The Museum of Arts and Technology at Champlitte records French rural life in around 1900. It explores the technical changes that transformed villages and working life at the start of the twentieth century. It pays particular attention to how technologies such as the steam engine, the internal combustion engine and electricity altered traditional ways of working in various trades. Two high-streets are reconstructed, featuring a garage and traditional artisanal shops including a bakery, a cheesemaker, a clog-maker and a shoemaker. The collections feature several steam engines, textile machines, sawmill equipment and a variety of vehicles including early motorbikes and the first car to be used in Champlitte.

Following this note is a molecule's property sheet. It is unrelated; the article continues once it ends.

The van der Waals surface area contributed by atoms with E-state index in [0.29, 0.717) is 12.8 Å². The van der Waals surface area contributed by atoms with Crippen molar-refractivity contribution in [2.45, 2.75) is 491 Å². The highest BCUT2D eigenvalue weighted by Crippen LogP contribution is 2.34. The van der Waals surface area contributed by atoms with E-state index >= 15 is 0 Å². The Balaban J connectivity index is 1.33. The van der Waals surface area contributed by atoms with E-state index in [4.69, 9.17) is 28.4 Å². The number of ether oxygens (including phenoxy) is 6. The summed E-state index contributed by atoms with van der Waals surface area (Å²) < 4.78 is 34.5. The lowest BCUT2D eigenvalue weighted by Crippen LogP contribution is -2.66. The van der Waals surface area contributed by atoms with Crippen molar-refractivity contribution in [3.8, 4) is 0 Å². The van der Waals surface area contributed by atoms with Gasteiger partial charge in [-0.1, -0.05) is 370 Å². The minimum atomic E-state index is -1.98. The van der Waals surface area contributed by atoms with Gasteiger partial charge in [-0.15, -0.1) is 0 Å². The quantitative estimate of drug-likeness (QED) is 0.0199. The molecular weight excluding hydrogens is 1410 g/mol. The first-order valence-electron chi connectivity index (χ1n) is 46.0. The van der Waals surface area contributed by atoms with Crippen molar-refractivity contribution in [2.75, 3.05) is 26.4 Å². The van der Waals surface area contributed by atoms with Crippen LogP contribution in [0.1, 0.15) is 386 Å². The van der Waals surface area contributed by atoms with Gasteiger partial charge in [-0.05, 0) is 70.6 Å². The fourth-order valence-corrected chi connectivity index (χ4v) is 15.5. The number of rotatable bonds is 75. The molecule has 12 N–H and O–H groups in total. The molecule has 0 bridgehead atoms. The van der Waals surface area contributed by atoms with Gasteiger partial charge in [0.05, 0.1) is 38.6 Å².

The museum was founded by Jean-Christophe Demard, the son of Albert and Félicie Demard, who began collecting items to represent the heritage of rural France in 1952. The family also operates the nearby Rural Museum in Chateau-Lambert and the Museum of Popular Arts and Traditions.